How to do the cat-cow pose


How to do the cat-cow pose +2023

Shot of young woman in cat cow pose practicing yoga at home

Back pain or tension? Luckily, stretching your thoracic spine (the middle section, from the base of your neck to the end of your ribs) is easy: just do a lap from cat to cow pose, more commonly known as cat-to-cow pose.

As a yoga teacher, Cat-Cow is one of my favorite ways to start classes because the combination of these two poses helps warm up your spine and relieves back and neck tension. But you don’t need a yoga class as an excuse to do cat-cow. Get on the floor whenever you need to stretch your neck, spine, hips and abs – it feels great to do this pose in the morning, after an ab workout, or before bed to help your body and mind to calm down. Here’s how to make the most of it.

Benefits of the Cat Cow Pose

First and foremost, “the cat-cow pose strengthens and improves flexibility of the neck, shoulders, and spine,” it says Cristina Chan, certified trainer at F45 Training. “The movement also stretches the muscles of the hips, back, abdomen, chest and lungs.”

That’s right: The cat-cow pose not only increases flexibility and relieves tension in your spine, but it can also be an effective abdominal, neck, and chest stretch. Because you tuck and round your pelvis, Cat-Cow is also considered a great hip stretch. If you’re bloated, Cat-Cow can even help relieve bloating by massaging your abdominal organs, thereby improving digestion.

In connection with your breath, Cat-Cow can also become a kind of moving meditation. “The benefits of synchronized breathing will also help you relax and relieve the stress of the day,” adds Chan. “The combination of breathing and body movement is key to getting the most out of it Cat-Cow Exercise.” (See below for more on breathing during Cat-Cow.)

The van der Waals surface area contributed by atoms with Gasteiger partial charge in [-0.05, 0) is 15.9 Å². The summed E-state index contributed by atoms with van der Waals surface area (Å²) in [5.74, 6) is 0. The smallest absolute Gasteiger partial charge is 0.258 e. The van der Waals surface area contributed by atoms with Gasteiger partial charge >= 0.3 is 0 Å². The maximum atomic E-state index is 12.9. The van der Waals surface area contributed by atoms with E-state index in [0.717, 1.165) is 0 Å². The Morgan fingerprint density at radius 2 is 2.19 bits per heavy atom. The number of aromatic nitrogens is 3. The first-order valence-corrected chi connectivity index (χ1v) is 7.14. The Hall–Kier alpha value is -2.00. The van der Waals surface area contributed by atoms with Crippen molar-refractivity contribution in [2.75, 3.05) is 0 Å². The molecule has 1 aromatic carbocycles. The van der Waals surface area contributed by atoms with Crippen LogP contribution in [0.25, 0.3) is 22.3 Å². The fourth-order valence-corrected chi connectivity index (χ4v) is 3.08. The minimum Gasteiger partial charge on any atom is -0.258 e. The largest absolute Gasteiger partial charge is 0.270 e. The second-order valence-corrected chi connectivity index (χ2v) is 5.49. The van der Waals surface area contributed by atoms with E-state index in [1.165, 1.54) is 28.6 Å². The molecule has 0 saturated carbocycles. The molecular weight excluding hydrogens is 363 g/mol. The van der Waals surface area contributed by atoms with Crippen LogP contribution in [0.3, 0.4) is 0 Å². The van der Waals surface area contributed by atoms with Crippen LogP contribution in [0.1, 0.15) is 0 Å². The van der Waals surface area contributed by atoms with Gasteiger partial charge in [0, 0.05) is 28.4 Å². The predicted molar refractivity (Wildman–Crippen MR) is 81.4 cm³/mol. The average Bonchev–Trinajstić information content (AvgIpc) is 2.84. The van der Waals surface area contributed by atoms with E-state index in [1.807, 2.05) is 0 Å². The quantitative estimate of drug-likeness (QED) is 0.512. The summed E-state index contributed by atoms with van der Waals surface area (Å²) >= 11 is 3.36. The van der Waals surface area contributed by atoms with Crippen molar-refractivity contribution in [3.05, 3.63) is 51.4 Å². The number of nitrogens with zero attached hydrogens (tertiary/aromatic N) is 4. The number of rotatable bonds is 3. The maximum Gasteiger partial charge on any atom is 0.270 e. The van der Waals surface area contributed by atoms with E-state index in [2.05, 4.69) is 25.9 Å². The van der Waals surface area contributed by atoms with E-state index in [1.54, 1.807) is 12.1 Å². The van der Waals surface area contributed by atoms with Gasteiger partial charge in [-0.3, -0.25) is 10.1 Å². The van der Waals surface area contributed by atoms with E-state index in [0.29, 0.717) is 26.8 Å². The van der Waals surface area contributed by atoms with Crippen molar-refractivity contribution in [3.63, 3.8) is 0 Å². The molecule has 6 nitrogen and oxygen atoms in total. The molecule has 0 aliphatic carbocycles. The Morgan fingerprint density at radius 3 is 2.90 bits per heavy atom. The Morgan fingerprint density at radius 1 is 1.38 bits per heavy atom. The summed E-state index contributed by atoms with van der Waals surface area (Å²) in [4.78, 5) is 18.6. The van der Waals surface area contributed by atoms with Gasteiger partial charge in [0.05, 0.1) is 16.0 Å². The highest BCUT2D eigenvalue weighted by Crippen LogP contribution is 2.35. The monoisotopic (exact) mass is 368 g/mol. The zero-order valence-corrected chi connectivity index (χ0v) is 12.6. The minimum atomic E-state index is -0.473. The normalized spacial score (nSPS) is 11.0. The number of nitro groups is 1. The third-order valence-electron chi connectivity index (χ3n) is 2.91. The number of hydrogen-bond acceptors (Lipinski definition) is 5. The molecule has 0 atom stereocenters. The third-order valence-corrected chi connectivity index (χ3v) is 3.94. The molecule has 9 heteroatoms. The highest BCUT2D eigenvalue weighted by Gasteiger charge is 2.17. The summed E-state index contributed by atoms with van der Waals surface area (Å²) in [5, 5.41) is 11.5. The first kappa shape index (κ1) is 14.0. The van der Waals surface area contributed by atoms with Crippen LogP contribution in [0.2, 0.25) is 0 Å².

Demonstration of cat cow pose in yoga

How to do the cat-cow pose

As Chan pointed out above, engaging your breath can help you get the most out of this stretch — even if you’re not doing it mid-yoga class. “As you inhale and move into cow pose, lift your sit bones up, push your chest forward, and let your stomach sag,” says Chan. “On an exhale, come into cat pose while outwardly rounding your spine, tucking in your tailbone, and pulling your pubic bone forward.”

Here’s exactly how to do the cat-cow pose:

  • Start with your hands and knees on the floor. Make sure your knees are under your hips and your wrists are under your shoulders. Start in a neutral spine position, with your back flat and abs tight. Breathe deeply.
  • As you exhale, round your spine toward the ceiling and imagine pulling your belly button up toward your spine. Tuck your chin toward your chest and let go of your neck. This is the cat attitude.
  • As you inhale, raise your head and tailbone toward the sky without putting unnecessary pressure on your neck. Arch your back and let your stomach relax and loosen up. This is the cow pose.
  • Continue to flow back and forth from the cat pose to the cow pose, connecting your breath to each movement—always breathing in for the cow pose and exhaling for the cat pose.

Cat Cow modifications

  • If you are unable to explore the full range of motion in Cat-Cow, simply round and bend your spine as much as possible.
  • If this pose bothers your knees, place a rolled up towel or yoga blanket under your knees.
  • If your wrists are bothered by having your palms flat on the floor, try relaxing your fists and resting your knuckles on the floor instead.
  • If being on the floor puts too much pressure on your body, you can do this pose while sitting on the floor or in a chair. Just put your hands on your knees and pull your chin to your chest to do the cat pose, and then lift your head and chest to do the cow pose.

Cat Cow Variations

If you want to get more out of your basic cat-cow, instead of just arching and rounding your spine in one linear motion, bring some lateral and circular motions to your hips to improve your range of motion. Go slowly and find what feels good for you – just don’t forget to breathe.

—Additional reporting by Lauren Mazzo

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